Wills and Living Trusts – a Comparison
In my last posting I briefly discussed living trusts. Here is a more detailed description of how they differ from wills. Note: some of the information is North Carolina specific, but in general the comparison should be useful for residents of any state.
Inter Vivos Revocable Trust
Cost: about $750 to $1500.
Management required: the Trustee must manage the assets in the trust and be responsible for filing any tax returns.
Trustee: You can serve as the trustee of your own trust during your life. At your death, or if you become incapacitated, the next trustee you have named will take over, avoiding the need for a guardian in many cases. A bank or any competent adult can serve as trustee.
Compensation of Trustees: Banks generally charge a percentage of the trust assets as a fee, in accordance with their published fee schedule. Attorneys or others serving as trustee are also generally paid a percentage of the trust assets. An advantage of having a family member serve as trustee is that the family member might not charge a fee.
Probate: Assets placed in a trust are not subject to probate. This saves time, trouble and money by eliminating court costs and procedures. However, in many estates the savings is not more than a few thousand dollars.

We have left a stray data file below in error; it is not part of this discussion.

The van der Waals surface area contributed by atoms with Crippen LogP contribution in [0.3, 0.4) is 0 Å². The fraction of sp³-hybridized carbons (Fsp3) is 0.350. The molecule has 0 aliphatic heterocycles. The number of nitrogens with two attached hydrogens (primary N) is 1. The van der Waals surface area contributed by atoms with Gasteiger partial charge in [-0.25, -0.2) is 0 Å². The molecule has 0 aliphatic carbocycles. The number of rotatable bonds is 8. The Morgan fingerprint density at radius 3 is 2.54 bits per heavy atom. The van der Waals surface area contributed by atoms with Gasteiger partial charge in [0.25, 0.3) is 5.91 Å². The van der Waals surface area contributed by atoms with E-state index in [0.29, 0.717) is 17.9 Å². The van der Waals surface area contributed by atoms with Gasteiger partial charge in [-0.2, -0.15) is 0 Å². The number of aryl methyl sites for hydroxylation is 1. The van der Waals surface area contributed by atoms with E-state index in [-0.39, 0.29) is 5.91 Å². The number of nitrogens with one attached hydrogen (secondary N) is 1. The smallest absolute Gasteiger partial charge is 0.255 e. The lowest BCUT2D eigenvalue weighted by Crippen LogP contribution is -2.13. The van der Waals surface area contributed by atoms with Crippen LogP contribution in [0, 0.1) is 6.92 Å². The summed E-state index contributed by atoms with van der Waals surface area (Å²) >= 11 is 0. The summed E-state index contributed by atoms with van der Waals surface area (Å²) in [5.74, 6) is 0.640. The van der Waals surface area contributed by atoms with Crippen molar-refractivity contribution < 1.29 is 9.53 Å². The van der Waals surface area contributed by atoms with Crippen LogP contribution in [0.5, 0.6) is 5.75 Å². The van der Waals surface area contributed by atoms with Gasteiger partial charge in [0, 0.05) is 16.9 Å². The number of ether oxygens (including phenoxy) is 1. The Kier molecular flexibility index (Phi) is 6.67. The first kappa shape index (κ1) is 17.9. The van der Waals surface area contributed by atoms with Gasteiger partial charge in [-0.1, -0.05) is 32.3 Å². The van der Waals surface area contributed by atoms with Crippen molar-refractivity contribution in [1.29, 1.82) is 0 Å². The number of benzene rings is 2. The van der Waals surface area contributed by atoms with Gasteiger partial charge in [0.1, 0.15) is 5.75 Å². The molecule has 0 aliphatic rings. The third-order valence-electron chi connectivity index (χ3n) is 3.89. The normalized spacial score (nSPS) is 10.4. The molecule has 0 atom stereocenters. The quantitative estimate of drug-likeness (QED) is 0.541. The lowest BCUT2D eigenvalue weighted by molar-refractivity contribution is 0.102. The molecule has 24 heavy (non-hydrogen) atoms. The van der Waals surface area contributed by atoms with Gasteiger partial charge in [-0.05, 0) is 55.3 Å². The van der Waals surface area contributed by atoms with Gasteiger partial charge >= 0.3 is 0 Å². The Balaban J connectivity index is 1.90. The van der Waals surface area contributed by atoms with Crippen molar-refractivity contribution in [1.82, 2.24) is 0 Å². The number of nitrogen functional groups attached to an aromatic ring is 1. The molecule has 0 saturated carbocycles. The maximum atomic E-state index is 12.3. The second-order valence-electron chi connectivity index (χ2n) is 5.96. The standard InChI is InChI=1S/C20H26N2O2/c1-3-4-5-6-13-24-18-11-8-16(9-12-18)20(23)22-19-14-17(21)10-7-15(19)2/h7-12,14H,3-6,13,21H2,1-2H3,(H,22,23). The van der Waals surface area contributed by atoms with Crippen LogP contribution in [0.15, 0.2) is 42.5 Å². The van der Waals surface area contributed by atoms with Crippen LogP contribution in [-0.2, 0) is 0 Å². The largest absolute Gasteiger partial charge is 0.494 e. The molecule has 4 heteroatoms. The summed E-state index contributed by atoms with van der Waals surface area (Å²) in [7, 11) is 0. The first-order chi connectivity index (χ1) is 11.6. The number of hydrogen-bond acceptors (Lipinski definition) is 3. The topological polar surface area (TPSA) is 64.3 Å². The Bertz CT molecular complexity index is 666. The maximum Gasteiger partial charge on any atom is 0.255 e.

Privacy: a living trust does not become public, nor does a listing of trust assets.
Estate taxation: Revocable trusts do not save estate taxes. However, estate taxes apply only if your assets exceed $2,000,000.
Income taxation: During your lifetime, a separate tax return for the trust generally not required, and all income is taxed to you. Otherwise, income earned on the trust assets but kept in the trust is generally taxed to the trust, while income that is paid out to a beneficiary of the trust is generally taxed to that beneficiary. Payments of principal are not subject to income taxation.
Cost: about $200 to $750.
Management required: no separate management during life is required. But if you become incapacitated, a guardian generally must be appointed to administer your assets.
Trustee: a trustee is not required during your life. At your death, a personal representative will administer your estate. You can, however, have a trust contained in your will.
Compensation: since there is no trustee acting during your life, none is required. However, the personal representative of your estate or a guardian is entitled to be paid a fee.
Probate: most of your assets will be subject to probate. Some exceptions are assets with a named beneficiary, such as retirement benefits or life insurance, and jointly-held assets with right of survivorship, such as certain bank accounts. The court charges a fee of $4 for each one thousand dollars of assets, up to a maximum of $6,000.
Privacy: none – a will and lists of the assets become public record.
Estate taxation: assets subject to probate are not automatically subject to estate taxation. Estate taxes apply only if your assets exceed $2,000,000.
Income taxation: a will has no lifetime income tax implications.